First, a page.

Remember when Tom Hanks' character in A League of Their Own said, "Crying?! There's no crying in baseball!"? He was playing a beleaguered coach of a women's baseball team who couldn't deal with one of the team member's emotional outbursts.The line was meant to be funny (in fact, one of the few in that movie that was) but there's a spark of truth to it too. I saw an article recently that said women (and men too, I suppose, though the article was directed at women) can suffer irreversible career setbacks if they are perceived as emotional.
One time long ago, I was a middle manager who made an impassioned please to my boss against a planned intiative that would have put my team at a production disadvantage. No tears, just impassioned.
The result? The initiative went forward and at my next performance review, I was told my performance was good but that I could be "too emotional." Normally, I would completely understand an aversion to excessive emotional displays in the office, but this particular boss, who was about one chip away from being a cyborg, confused my passion with emotional instability. From then on, I tried to retain my passion but consciously controlled the way I manifested it.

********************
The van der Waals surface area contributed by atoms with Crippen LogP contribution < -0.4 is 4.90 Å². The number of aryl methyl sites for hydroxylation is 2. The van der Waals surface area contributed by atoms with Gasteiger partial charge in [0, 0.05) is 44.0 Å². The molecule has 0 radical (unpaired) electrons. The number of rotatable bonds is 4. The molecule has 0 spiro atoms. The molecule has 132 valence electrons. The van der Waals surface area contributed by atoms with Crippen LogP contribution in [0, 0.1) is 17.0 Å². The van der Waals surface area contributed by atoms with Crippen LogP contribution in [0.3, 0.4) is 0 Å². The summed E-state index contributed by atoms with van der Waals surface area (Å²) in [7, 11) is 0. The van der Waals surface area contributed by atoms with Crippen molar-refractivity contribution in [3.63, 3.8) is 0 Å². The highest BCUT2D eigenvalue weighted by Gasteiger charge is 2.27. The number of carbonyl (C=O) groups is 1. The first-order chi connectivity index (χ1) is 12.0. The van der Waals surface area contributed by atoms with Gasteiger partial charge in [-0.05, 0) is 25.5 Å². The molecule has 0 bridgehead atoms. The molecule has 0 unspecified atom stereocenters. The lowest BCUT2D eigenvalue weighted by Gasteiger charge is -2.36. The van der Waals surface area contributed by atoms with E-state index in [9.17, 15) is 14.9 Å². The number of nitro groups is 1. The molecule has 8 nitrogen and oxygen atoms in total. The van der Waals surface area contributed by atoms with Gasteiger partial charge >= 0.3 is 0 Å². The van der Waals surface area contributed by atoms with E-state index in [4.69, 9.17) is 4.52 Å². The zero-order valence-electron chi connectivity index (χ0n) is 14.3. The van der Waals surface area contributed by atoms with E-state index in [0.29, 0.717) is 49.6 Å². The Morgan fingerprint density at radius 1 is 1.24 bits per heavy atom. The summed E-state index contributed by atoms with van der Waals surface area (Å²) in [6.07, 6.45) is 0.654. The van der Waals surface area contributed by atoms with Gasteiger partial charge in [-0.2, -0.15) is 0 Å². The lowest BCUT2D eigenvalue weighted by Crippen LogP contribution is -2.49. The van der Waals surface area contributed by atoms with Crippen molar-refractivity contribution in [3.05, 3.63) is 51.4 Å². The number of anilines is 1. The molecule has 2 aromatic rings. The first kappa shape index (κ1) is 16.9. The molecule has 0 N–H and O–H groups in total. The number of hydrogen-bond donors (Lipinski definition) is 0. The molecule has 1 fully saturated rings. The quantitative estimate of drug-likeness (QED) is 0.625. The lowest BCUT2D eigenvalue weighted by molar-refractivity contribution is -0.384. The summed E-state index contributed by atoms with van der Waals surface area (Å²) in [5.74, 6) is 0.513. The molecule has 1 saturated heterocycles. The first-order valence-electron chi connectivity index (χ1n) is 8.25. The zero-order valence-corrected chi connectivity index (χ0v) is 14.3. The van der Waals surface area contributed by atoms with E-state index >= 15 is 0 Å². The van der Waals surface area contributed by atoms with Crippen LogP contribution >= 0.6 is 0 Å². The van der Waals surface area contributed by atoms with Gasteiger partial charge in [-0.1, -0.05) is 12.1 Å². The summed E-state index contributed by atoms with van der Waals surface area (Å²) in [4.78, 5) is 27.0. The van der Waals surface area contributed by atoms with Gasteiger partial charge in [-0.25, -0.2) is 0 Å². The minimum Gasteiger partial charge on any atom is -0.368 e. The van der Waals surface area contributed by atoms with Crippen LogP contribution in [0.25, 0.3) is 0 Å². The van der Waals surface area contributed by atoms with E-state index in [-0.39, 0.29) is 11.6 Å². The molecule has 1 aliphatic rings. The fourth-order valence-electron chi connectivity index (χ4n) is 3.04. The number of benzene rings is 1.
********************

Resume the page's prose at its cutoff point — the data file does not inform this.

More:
Ironically, it was a few months later that I got an internal transferree who was the walking embodiment of excessive emotions. This woman, I'll call her Camille, would cry at the drop of a hat. And this wasn't a slightly weepy, slink-off-to-a-restroom-stall kind of crying either. This was the sobbing, co-worker-hugging type that erupted because of everything from a minor job performace critique to any of a thousand personal dramas that seemed to plague her life.
I'm pretty soft-hearted — sometimes to a fault — but this all got tiresome pretty quickly. Her behavior alienated her from the team, a situation that became increasingly difficult to manage.
Now, on the flip side, there was a guy in another department who often lashed out verbally at other staffers when he felt frustrated. At first, we attributed this to the fact that he was going through a bitter divorce. But months later, we began to think the divorce was the result of the anger and not vice versa.
So what do you do in cases like this? It's more politically correct to reprimand an employee for an anger issue (especially in light of the gun-toting nut jobs who've made the news recently), but how do you discipline someone for crying too much? And is it more of a personal issue rather than a workplace one? Short of spiking their morning coffee with Prozac, is there any way to change that kind of behavior in someone? I don't have the answer. Do you?
Toni Bowers is Managing Editor of TechRepublic and is the award-winning blogger of the Career Management blog. She has edited newsletters, books, and web sites pertaining to software, IT career, and IT management issues.